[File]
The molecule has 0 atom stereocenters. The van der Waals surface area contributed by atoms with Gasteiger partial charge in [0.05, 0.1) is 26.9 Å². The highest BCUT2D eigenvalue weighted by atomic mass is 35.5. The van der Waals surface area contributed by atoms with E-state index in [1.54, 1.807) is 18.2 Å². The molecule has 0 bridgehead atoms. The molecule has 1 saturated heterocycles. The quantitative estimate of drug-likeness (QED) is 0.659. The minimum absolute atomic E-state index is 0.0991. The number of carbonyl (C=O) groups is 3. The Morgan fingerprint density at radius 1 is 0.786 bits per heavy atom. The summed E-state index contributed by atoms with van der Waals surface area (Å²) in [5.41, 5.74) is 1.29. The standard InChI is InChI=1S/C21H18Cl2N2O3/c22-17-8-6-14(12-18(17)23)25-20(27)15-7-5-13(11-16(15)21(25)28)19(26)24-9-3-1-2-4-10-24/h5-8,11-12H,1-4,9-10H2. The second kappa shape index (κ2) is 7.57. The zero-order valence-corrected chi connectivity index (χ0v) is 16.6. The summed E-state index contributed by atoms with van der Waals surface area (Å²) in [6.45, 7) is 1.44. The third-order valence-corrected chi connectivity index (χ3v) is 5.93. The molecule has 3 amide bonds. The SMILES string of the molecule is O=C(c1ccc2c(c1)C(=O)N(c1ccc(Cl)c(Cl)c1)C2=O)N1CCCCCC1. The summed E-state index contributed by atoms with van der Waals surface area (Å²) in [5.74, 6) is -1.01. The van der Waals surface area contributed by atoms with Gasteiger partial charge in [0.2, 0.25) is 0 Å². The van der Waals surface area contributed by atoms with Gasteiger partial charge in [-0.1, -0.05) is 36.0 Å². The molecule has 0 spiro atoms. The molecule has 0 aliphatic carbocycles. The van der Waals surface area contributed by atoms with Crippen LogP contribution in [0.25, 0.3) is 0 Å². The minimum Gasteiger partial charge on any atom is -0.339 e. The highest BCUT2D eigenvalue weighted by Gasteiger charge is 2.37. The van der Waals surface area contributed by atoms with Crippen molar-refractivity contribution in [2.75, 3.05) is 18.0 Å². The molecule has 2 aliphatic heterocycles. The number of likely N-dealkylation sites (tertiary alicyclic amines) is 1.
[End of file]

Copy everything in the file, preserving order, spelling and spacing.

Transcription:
The molecule has 0 atom stereocenters. The van der Waals surface area contributed by atoms with Gasteiger partial charge in [0.05, 0.1) is 26.9 Å². The highest BCUT2D eigenvalue weighted by atomic mass is 35.5. The van der Waals surface area contributed by atoms with E-state index in [1.54, 1.807) is 18.2 Å². The molecule has 0 bridgehead atoms. The molecule has 1 saturated heterocycles. The quantitative estimate of drug-likeness (QED) is 0.659. The minimum absolute atomic E-state index is 0.0991. The number of carbonyl (C=O) groups is 3. The Morgan fingerprint density at radius 1 is 0.786 bits per heavy atom. The summed E-state index contributed by atoms with van der Waals surface area (Å²) in [5.41, 5.74) is 1.29. The standard InChI is InChI=1S/C21H18Cl2N2O3/c22-17-8-6-14(12-18(17)23)25-20(27)15-7-5-13(11-16(15)21(25)28)19(26)24-9-3-1-2-4-10-24/h5-8,11-12H,1-4,9-10H2. The second kappa shape index (κ2) is 7.57. The zero-order valence-corrected chi connectivity index (χ0v) is 16.6. The summed E-state index contributed by atoms with van der Waals surface area (Å²) in [6.45, 7) is 1.44. The third-order valence-corrected chi connectivity index (χ3v) is 5.93. The molecule has 3 amide bonds. The SMILES string of the molecule is O=C(c1ccc2c(c1)C(=O)N(c1ccc(Cl)c(Cl)c1)C2=O)N1CCCCCC1. The summed E-state index contributed by atoms with van der Waals surface area (Å²) in [5.74, 6) is -1.01. The van der Waals surface area contributed by atoms with Gasteiger partial charge in [0.2, 0.25) is 0 Å². The van der Waals surface area contributed by atoms with Gasteiger partial charge in [-0.1, -0.05) is 36.0 Å². The molecule has 0 spiro atoms. The molecule has 0 aliphatic carbocycles. The van der Waals surface area contributed by atoms with Crippen LogP contribution in [0.25, 0.3) is 0 Å². The minimum Gasteiger partial charge on any atom is -0.339 e. The highest BCUT2D eigenvalue weighted by Gasteiger charge is 2.37. The van der Waals surface area contributed by atoms with Crippen molar-refractivity contribution in [2.75, 3.05) is 18.0 Å². The molecule has 2 aliphatic heterocycles. The number of likely N-dealkylation sites (tertiary alicyclic amines) is 1.